Researchers at the University of Tokyo have successfully cultured nerve and bone cells from special placental cells, a breakthrough that could lead to the treatment of incurable diseases such as bone cancer and Parkinson’s disease, the daily Yomiuri Shimbun reported Tuesday.
A team of scientists at a cell-processing section of the university’s Institute of Medical Science, led by professor Tsuneo Takahashi, discovered that mesenchymal stem cells, which develop into bone and nerve cells, exist in placental villi, tiny branchlike structures that supply oxygen and nutrition to a baby in the womb, according to the paper.
Mesenchymal stem cells are known to also exist in bone marrow.
Takahashi’s team cultivated placental mesenchymal stem cells by using a combination of medicines to encourage them to grow into nerve cells. After 24 hours of cultivation, about 30 percent of the stem cells became nerve cells, it said.
The scientists also detected calcium from another group of cultivated mesenchymal stem cells, which indicated the formation of bone cells, the report says.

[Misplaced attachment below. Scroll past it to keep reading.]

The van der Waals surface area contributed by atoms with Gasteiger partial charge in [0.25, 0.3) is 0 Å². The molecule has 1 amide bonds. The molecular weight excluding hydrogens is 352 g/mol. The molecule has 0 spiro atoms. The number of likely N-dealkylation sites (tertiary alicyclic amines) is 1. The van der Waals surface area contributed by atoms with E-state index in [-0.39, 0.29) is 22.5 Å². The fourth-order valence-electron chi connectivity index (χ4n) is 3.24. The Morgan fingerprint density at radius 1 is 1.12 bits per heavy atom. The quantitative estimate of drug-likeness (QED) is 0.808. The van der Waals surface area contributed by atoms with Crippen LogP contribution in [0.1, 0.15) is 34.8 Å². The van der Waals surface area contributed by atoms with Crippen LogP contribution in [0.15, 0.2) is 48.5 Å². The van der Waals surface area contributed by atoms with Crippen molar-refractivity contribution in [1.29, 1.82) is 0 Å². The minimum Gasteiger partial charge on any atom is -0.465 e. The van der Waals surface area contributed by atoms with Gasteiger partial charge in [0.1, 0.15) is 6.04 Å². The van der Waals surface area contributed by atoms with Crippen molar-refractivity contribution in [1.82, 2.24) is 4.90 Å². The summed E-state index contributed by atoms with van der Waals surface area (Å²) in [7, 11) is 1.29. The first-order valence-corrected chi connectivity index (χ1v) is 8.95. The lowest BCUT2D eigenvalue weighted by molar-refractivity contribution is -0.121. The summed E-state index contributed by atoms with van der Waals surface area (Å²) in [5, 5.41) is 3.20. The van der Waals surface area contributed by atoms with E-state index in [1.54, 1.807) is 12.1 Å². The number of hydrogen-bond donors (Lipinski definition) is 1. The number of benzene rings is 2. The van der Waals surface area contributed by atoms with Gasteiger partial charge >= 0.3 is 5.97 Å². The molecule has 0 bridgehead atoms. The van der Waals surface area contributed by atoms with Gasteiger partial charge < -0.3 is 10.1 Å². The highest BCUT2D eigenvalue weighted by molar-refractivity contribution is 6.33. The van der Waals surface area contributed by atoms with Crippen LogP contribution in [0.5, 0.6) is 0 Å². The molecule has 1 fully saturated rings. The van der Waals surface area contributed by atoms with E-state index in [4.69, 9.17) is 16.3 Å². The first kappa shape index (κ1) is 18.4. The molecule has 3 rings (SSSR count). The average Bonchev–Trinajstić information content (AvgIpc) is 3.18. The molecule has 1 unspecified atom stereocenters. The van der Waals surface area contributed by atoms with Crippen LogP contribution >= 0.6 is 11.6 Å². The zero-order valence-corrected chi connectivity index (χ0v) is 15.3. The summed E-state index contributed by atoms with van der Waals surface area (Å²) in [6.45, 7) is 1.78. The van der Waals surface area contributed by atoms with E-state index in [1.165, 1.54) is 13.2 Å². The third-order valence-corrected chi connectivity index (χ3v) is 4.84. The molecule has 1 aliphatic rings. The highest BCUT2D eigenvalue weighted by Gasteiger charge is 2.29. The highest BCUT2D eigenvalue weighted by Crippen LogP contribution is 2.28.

The group will announce the breakthrough at a two-day meeting of the Japanese Society of Regenerative Medicine in Kyoto beginning Thursday.
As placentas are abandoned after serving their natural purpose, using mesenchymal stem cells from them for regenerative medicine would not raise the type of ethical issues that surround the use of embryonic stem cells.
Anyone can receive the cells provided the type of human leukocyte antigen available in reserve stocks matches that of the recipient, the newspaper said.
Mesenchymal stem cells can only develop into limited kinds of cells, including bone and nerve cells, while embryonic stem cells can develop into a wider variety of cells, including liver, pancreas and other internal organs, according to the paper.
The researchers will experiment on animals to develop methods of applying the finding in human medical treatment, it said.
“If we can secure the safety and effectiveness of the method, new kinds of medical materials will be provided to patients with various types of hard-to-cure diseases,” Takahashi was quoted as saying.
Hidehiko Saito, chief researcher at a Health, Labor and Welfare Ministry team studying transplants and regenerative medicine using cord blood, lauded the finding by Takahashi’s group, saying, “It is a great step because it paves the way to the utilization of placentas, which are now a medical waste product,” according to the paper.
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